The Knox County Prosecutor's Office wish to make the experience of crime victims with the criminal justice system as comfortable and understandable as possible. For this reason, the Knox County Victim Assistance Program was created.
The mission of the Victim Assistance Program is to provide crime victims with the information and emotional support necessary to make their way through the process of seeking justice. Our services are free of charge, confidential, and provided only at the victim's request.
The Victim Assistance Program works to ensure that victims' rights are enforced and protected. As a part of this work, we make every effort to personally and promptly inform interested victims about charges filed, hearings scheduled and the outcome of those hearings.
- ARE YOU A VICTIM?
- THE RIGHTS OF A VICTIM
- UNDERSTANDING THE STEPS OF A PROSECUTION
- SERVICES PROVIDED BY THE VICTIM ASSISTANCE PROGRAM
FOR MORE INFORMATION CONTACT:
Knox County Prosecuting Attorney Victim Assistance Program
117 East High Street, Suite 234
Mount Vernon, Ohio 43050
A crime victim is an individual who suffers physical, financial or emotional harm as the result of the commission of a crime. A victim includes an individual who has suffered the death of a loved one as the result of a violent crime
All crime victims have a right:
- to be treated with dignity and compassion.
- to protection from intimidation and harm
- to be informed concerning the criminal justice process
- to information about the offense charged, arrests, bond, and services available to them
- to information from and meaningful discussions with the prosecutor
- to attend criminal court hearings
- to participate in criminal proceedings without jeopardizing their jobs
- where applicable, to apply for compensation through the Ohio Court of Claims
Victims of felony crimes, upon request, have a right to be timely notified:
- of the date, time and place of all hearings
- of the results of all court proceedings, including convictions, dismissals, sentences, appeals and early release hearings
Victims may choose someone else to get these notices, or not to receive notices.
Right to be Heard at Sentencing
If a defendant is convicted, victims of felony crimes have a right:
- to complete a victim impact statement regarding how the crime has affected them, physically, financially and emotionally
- to make a statement at sentencing about the impact of the crime
INITIAL APPEARANCE: (usually held within 72 hours of arrest): A court hearing at which the defendant (the person charged with the crime) is informed of the charges and of constitutional rights. Bond is also set. It is not necessary for the victim to be present.
PRELIMINARY HEARING: A hearing, much like a trial, at which witnesses are called to testify about the crime. The purpose of the hearing is to determine whether there is enough evidence to prove the defendant PROBABLY committed the crime charged. This decision is made by the Mount Vernon Municipal Court Judge. If the Judge finds that there is enough evidence, or PROBABLE CAUSE, then the case is bound over to the Knox County Grand Jury.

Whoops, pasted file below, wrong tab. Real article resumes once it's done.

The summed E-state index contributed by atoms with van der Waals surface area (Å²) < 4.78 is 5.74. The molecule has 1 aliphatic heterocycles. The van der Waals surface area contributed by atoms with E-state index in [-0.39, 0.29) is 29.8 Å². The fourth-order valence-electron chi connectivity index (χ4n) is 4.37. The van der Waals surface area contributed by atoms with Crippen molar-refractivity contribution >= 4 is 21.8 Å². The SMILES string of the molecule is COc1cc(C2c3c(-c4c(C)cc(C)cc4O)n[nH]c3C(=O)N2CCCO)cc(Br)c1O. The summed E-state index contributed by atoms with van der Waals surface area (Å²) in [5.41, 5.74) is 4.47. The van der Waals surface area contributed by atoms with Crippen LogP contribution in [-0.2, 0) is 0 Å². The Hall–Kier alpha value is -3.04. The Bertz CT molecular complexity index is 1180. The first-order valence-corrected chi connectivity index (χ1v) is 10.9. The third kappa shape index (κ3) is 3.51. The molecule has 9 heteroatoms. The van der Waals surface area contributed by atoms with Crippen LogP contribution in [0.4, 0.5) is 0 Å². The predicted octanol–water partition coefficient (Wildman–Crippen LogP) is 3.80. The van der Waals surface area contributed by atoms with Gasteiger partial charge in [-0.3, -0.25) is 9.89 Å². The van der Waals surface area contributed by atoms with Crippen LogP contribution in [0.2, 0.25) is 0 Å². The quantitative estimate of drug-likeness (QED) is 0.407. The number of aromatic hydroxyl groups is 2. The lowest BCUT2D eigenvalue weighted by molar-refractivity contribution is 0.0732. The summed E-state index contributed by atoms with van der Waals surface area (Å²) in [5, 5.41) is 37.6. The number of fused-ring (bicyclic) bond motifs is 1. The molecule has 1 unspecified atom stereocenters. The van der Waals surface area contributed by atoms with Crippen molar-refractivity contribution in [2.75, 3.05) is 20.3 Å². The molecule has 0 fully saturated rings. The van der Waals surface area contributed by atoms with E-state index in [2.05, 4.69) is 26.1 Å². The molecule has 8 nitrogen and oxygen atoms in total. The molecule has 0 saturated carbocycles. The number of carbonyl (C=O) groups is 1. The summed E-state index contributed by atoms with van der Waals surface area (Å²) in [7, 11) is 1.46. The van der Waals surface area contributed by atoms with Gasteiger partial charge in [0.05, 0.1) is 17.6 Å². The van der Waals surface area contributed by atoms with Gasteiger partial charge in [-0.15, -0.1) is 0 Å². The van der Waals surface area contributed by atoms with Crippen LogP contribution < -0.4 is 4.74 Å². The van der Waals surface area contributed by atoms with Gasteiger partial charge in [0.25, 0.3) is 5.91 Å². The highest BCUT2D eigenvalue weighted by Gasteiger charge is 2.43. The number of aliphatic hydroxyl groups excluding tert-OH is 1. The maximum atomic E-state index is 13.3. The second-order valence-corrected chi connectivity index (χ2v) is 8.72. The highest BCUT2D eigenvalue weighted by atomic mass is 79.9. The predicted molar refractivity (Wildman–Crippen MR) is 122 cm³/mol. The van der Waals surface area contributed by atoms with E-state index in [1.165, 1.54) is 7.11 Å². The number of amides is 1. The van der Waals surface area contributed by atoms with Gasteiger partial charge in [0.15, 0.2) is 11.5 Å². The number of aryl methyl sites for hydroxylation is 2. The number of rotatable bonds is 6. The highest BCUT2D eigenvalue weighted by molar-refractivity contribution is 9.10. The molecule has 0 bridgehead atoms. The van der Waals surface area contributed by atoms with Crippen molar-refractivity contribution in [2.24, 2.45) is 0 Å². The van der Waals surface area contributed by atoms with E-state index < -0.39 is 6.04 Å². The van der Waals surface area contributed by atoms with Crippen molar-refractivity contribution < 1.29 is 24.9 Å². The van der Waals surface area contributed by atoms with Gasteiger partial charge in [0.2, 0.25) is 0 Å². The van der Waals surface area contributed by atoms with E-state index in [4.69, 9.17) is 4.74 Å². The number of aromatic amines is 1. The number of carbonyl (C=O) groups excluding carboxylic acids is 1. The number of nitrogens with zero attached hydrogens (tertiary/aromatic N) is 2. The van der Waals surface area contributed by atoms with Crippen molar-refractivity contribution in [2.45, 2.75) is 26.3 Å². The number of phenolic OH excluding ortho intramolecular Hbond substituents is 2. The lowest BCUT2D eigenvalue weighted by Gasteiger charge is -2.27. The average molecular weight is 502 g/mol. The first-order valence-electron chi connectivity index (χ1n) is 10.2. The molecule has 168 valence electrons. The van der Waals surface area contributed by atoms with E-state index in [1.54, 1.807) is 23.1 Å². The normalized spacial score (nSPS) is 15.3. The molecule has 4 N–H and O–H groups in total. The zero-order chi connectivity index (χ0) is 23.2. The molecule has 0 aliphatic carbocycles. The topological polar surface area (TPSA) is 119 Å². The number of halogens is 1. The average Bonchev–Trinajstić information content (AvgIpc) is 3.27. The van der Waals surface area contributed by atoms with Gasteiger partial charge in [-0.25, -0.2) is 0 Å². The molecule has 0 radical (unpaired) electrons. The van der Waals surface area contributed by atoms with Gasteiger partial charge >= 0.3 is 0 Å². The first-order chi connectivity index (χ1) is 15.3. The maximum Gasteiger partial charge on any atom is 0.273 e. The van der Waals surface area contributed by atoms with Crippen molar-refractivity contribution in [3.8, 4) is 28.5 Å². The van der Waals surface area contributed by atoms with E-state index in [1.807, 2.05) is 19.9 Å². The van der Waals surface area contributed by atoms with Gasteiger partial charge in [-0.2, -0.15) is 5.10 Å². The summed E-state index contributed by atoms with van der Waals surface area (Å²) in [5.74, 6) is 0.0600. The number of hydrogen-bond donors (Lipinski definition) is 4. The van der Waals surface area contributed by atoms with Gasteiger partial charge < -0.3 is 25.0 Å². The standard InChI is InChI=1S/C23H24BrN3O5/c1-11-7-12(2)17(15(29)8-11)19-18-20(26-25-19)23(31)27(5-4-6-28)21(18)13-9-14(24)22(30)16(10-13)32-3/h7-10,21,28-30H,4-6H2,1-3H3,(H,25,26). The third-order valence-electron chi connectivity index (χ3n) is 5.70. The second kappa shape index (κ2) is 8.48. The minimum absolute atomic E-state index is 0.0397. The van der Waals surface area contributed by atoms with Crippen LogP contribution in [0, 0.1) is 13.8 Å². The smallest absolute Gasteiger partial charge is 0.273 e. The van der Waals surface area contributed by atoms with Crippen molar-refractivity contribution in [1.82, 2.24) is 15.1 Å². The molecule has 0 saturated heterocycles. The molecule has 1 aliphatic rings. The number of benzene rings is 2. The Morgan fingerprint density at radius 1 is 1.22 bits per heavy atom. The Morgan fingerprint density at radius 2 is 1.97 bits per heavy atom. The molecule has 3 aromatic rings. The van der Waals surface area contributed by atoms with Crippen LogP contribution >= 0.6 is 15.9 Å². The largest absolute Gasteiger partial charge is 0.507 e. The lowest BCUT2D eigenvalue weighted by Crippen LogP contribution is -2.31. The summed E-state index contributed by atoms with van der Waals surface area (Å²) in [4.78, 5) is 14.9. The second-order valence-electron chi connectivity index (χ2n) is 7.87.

GRAND JURY: A secret proceeding in which evidence is presented to nine jurors by the prosecutor to determine which charges, if any, to prosecute. These charges are called an INDICTMENT.
ARRAIGNMENT: A court appearance at which a defendant pleads either guilty or not guilty to the indictment. Bond will also be set or reexamined. The arraignment usually takes place within 2 weeks after grand jury. On the advice of their attorneys, almost all defendants plead not guilty at the arraignment.
PRETRIAL CONFERENCE: A meeting between the prosecutor and the defense attorney during which the evidence and legal issues are discussed. The possibility of a guilty plea is also discussed.
TRIAL: A trial takes place if the defendant does not plead guilty. A defendant must be found guilty beyond a reasonable doubt by all twelve jurors (or the judge if the defendant chooses not to have a jury trial).
SENTENCE: Decided upon by the judge after considering nature of the crime, the background of the defendant and the impact on the victim.
APPEAL: Usually filed only after a trial, a procedure in which legal issues are reviewed to make sure the trial was fair. No witnesses are required.
- Notification of court hearings including the date, time, and courtroom
- Information about the progress of the case, including appeals and release hearings
- Support and advocacy throughout the criminal justice process
- Provision of a secure waiting area during court proceedings
- Accompany to court hearings
- Familiarize victims with trial procedures before they testify in court
- If applicable to the case, assistance in the filing of claims for compensation in the Ohio Court of Claims
- Confidential referrals to any appropriate medical, counseling or social service agency
- Provision to elderly crime victims of services appropriate to their special needs
- Assistance in the reasonable return of property being held as evidence by law enforcement agencies
- Assistance in completing victim impact statements